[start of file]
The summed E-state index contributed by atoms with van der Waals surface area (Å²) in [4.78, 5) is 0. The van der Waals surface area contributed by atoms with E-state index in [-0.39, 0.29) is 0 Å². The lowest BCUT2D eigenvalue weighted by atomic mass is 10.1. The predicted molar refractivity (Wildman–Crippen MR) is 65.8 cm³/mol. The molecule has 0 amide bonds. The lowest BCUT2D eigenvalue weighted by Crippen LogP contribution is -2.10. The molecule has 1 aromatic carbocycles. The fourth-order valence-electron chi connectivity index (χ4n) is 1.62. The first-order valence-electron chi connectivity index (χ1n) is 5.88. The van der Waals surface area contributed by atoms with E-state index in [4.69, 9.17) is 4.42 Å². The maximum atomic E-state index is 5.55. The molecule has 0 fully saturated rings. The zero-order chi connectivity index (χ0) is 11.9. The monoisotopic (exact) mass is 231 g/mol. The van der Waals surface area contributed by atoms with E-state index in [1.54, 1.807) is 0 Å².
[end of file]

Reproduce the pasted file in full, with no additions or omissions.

The summed E-state index contributed by atoms with van der Waals surface area (Å²) in [4.78, 5) is 0. The van der Waals surface area contributed by atoms with E-state index in [-0.39, 0.29) is 0 Å². The lowest BCUT2D eigenvalue weighted by atomic mass is 10.1. The predicted molar refractivity (Wildman–Crippen MR) is 65.8 cm³/mol. The molecule has 0 amide bonds. The lowest BCUT2D eigenvalue weighted by Crippen LogP contribution is -2.10. The molecule has 1 aromatic carbocycles. The fourth-order valence-electron chi connectivity index (χ4n) is 1.62. The first-order valence-electron chi connectivity index (χ1n) is 5.88. The van der Waals surface area contributed by atoms with E-state index in [4.69, 9.17) is 4.42 Å². The maximum atomic E-state index is 5.55. The molecule has 0 fully saturated rings. The zero-order chi connectivity index (χ0) is 11.9. The monoisotopic (exact) mass is 231 g/mol. The van der Waals surface area contributed by atoms with E-state index in [1.54, 1.807) is 0 Å².